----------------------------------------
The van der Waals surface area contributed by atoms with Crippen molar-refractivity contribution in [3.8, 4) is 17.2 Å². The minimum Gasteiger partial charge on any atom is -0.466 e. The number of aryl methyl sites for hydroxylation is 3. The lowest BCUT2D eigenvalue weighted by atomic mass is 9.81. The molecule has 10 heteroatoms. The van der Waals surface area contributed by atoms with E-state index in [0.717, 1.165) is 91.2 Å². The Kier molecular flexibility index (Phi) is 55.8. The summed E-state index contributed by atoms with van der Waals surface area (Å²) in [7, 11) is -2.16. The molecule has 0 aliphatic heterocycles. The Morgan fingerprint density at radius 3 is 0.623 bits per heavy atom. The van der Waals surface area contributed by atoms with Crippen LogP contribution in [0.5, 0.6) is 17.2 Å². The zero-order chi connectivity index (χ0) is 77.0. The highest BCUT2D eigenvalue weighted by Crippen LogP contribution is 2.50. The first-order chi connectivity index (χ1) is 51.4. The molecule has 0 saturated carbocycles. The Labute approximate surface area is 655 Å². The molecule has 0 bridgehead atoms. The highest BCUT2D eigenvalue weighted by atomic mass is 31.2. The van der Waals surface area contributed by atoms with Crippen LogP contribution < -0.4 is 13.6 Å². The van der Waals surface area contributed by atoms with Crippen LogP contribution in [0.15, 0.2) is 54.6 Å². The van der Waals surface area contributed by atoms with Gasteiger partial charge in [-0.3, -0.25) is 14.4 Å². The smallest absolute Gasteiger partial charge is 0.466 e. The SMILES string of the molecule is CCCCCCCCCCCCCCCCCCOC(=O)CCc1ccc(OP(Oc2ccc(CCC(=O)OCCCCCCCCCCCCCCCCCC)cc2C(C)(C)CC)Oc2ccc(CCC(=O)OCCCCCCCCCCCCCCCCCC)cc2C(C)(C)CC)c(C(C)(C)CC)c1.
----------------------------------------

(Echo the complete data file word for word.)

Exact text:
The van der Waals surface area contributed by atoms with Crippen molar-refractivity contribution in [3.8, 4) is 17.2 Å². The minimum Gasteiger partial charge on any atom is -0.466 e. The number of aryl methyl sites for hydroxylation is 3. The lowest BCUT2D eigenvalue weighted by atomic mass is 9.81. The molecule has 10 heteroatoms. The van der Waals surface area contributed by atoms with E-state index in [0.717, 1.165) is 91.2 Å². The Kier molecular flexibility index (Phi) is 55.8. The summed E-state index contributed by atoms with van der Waals surface area (Å²) in [7, 11) is -2.16. The molecule has 0 aliphatic heterocycles. The Morgan fingerprint density at radius 3 is 0.623 bits per heavy atom. The van der Waals surface area contributed by atoms with Crippen LogP contribution in [0.5, 0.6) is 17.2 Å². The zero-order chi connectivity index (χ0) is 77.0. The highest BCUT2D eigenvalue weighted by Crippen LogP contribution is 2.50. The first-order chi connectivity index (χ1) is 51.4. The molecule has 0 saturated carbocycles. The Labute approximate surface area is 655 Å². The molecule has 0 bridgehead atoms. The highest BCUT2D eigenvalue weighted by atomic mass is 31.2. The van der Waals surface area contributed by atoms with Crippen LogP contribution < -0.4 is 13.6 Å². The van der Waals surface area contributed by atoms with Crippen LogP contribution in [0.15, 0.2) is 54.6 Å². The van der Waals surface area contributed by atoms with Gasteiger partial charge in [-0.3, -0.25) is 14.4 Å². The smallest absolute Gasteiger partial charge is 0.466 e. The SMILES string of the molecule is CCCCCCCCCCCCCCCCCCOC(=O)CCc1ccc(OP(Oc2ccc(CCC(=O)OCCCCCCCCCCCCCCCCCC)cc2C(C)(C)CC)Oc2ccc(CCC(=O)OCCCCCCCCCCCCCCCCCC)cc2C(C)(C)CC)c(C(C)(C)CC)c1.